MOOSE JAW, Sask. — Saskatchewan agriculture minister Lyle Stewart said he’s pleased with the enrolment numbers after the first offering of livestock price insurance.
About 1,100 policies had been taken out as of June 4 after 1,449 producers signed up for the pilot Western Livestock Price Insurance Program announced in January.
About 1,000 of the policies were for calf price insurance.
“This is approximately 15 percent of the marketable calf crop and, I would say, excellent uptake for the first year of a brand new program,” Stewart told the Saskatchewan Stock Growers Association convention, where he announced the numbers.
The industry had been asking for price insurance for the past several years. Alberta had its own program, and earlier this year the pilot for the other three western provinces was announced.
Stewart said the industry was right to push for the program and is obviously ready to participate.
“The cattle industry is usually pretty conservative about adopting new programs,” he said.
“I think we’ll see dramatically increased uptake in years to come.”
Alberta producers took some time to warm up to the program, and Stewart expects Saskatchewan producers who were on the fence will watch to see how it works.
“They can lock in these good prices for a very reasonable cost, and I won’t say it’s a no brainer, but it’s obviously a good program when you study the details of it, and I think a lot of producers will be taking a closer look at it over the next year.”
Fifteen percent of the calf crop represents 100,000 calves.
Meanwhile, the province has also established a goal in its growth plan to increase revenue from livestock production by 25 percent from 2012 to 2020, which would bring livestock cash receipts to $2 billion annually.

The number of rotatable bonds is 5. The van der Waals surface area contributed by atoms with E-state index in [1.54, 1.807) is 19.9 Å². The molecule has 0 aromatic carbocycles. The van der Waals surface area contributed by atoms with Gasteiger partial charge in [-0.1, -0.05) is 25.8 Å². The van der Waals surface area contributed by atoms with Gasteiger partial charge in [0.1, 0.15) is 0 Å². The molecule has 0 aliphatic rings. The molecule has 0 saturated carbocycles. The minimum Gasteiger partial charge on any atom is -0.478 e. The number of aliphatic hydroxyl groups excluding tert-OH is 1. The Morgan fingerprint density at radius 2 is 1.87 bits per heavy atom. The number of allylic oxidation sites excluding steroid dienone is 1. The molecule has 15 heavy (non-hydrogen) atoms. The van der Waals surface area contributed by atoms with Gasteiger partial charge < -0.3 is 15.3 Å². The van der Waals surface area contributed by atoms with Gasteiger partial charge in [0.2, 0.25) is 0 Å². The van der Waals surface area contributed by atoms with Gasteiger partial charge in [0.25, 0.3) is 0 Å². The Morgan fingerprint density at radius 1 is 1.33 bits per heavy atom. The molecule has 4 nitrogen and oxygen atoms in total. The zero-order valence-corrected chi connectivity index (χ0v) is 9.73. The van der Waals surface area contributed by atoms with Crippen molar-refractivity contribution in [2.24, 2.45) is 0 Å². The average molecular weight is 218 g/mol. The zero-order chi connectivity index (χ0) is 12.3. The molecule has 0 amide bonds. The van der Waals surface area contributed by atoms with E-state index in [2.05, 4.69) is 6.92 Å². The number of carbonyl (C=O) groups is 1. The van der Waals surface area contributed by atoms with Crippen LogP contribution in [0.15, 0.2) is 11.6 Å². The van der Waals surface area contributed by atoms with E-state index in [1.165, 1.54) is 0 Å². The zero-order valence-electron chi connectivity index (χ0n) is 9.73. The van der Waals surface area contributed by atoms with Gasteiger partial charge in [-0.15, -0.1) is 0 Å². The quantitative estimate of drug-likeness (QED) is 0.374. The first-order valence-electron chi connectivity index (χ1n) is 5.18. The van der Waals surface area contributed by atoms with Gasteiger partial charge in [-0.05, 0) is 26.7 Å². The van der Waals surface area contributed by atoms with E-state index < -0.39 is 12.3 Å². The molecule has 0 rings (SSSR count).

Stewart said the opportunity and capability exist.
“We’ll just encourage the industry with good programming and livestock price insurance and some research assistance and whatever we can do to work for that goal,” he said.
Grant Zalinko, the province’s livestock development manager, said expanding the feeding sector as part of that goal will be a challenge, but the goal is realistic.
Cash receipts in 2012 from cattle and calves were $994 million.
Hog receipts were $261 million, dairy $170 million and poultry meat $106 million. Eggs, bison and lamb also contribute to the overall total.
“We’re looking to develop programs and services that encompass all,” Zalinko said.
The first quarter of 2014 is already showing stronger cattle and calf receipts, year over year, he added.
Stewart also announced two research projects at the convention:
A project managed by Canadian Cattlemen’s Association will assess the economic, social and environment aspects of the beef industry. It will determine the areas of proficiency, set targets and practices for improvement and help determine future research priorities.
A project managed by the Canadian Beef Breeds Council will focus on genomics. The council will work with individual breed associations to teach producers how to use genomic tools with a view to increasing uptake by the industry.
“This program makes it easier for our producers to evaluate which traits in breeding stock would actually improve their individual herds,” Stewart said.
“We have great purebred genetics and this is an effort to help commercial producers to incorporate the best genetics into their operations.”
The federal and provincial governments will provide $200,000 and industry will contribute $800,000 to the projects.